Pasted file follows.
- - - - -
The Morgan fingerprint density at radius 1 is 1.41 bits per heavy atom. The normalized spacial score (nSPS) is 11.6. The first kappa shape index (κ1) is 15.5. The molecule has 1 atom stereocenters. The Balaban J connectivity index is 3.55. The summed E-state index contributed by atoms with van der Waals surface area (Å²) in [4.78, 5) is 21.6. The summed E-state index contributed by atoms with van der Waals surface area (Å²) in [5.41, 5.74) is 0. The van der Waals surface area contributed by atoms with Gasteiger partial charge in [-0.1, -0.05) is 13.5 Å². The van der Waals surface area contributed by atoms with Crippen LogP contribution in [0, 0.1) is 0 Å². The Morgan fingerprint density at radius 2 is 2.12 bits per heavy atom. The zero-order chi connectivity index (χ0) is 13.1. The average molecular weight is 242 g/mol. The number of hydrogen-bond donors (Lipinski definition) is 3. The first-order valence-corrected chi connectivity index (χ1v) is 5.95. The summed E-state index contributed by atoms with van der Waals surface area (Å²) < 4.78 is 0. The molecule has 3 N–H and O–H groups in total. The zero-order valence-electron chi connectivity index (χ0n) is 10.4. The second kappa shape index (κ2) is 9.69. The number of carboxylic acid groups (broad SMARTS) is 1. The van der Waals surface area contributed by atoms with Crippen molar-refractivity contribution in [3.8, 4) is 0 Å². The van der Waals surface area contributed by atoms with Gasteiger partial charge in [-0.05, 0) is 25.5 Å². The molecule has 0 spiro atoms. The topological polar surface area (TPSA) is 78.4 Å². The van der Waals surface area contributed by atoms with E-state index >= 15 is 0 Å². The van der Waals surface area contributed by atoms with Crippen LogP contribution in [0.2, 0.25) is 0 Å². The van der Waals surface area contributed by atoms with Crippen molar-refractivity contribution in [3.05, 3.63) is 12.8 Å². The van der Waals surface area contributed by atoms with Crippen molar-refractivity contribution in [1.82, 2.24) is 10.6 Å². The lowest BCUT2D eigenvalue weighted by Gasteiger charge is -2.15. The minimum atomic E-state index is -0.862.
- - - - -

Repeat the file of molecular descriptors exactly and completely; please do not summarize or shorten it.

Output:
The Morgan fingerprint density at radius 1 is 1.41 bits per heavy atom. The normalized spacial score (nSPS) is 11.6. The first kappa shape index (κ1) is 15.5. The molecule has 1 atom stereocenters. The Balaban J connectivity index is 3.55. The summed E-state index contributed by atoms with van der Waals surface area (Å²) in [4.78, 5) is 21.6. The summed E-state index contributed by atoms with van der Waals surface area (Å²) in [5.41, 5.74) is 0. The van der Waals surface area contributed by atoms with Gasteiger partial charge in [-0.1, -0.05) is 13.5 Å². The van der Waals surface area contributed by atoms with Crippen LogP contribution in [0, 0.1) is 0 Å². The Morgan fingerprint density at radius 2 is 2.12 bits per heavy atom. The zero-order chi connectivity index (χ0) is 13.1. The average molecular weight is 242 g/mol. The number of hydrogen-bond donors (Lipinski definition) is 3. The first-order valence-corrected chi connectivity index (χ1v) is 5.95. The summed E-state index contributed by atoms with van der Waals surface area (Å²) < 4.78 is 0. The molecule has 3 N–H and O–H groups in total. The zero-order valence-electron chi connectivity index (χ0n) is 10.4. The second kappa shape index (κ2) is 9.69. The number of carboxylic acid groups (broad SMARTS) is 1. The van der Waals surface area contributed by atoms with Crippen molar-refractivity contribution in [3.8, 4) is 0 Å². The van der Waals surface area contributed by atoms with Gasteiger partial charge in [-0.05, 0) is 25.5 Å². The molecule has 0 spiro atoms. The topological polar surface area (TPSA) is 78.4 Å². The van der Waals surface area contributed by atoms with E-state index >= 15 is 0 Å². The van der Waals surface area contributed by atoms with Crippen LogP contribution in [0.2, 0.25) is 0 Å². The van der Waals surface area contributed by atoms with Crippen molar-refractivity contribution in [3.05, 3.63) is 12.8 Å². The van der Waals surface area contributed by atoms with Crippen molar-refractivity contribution in [1.82, 2.24) is 10.6 Å². The lowest BCUT2D eigenvalue weighted by Gasteiger charge is -2.15. The minimum atomic E-state index is -0.862.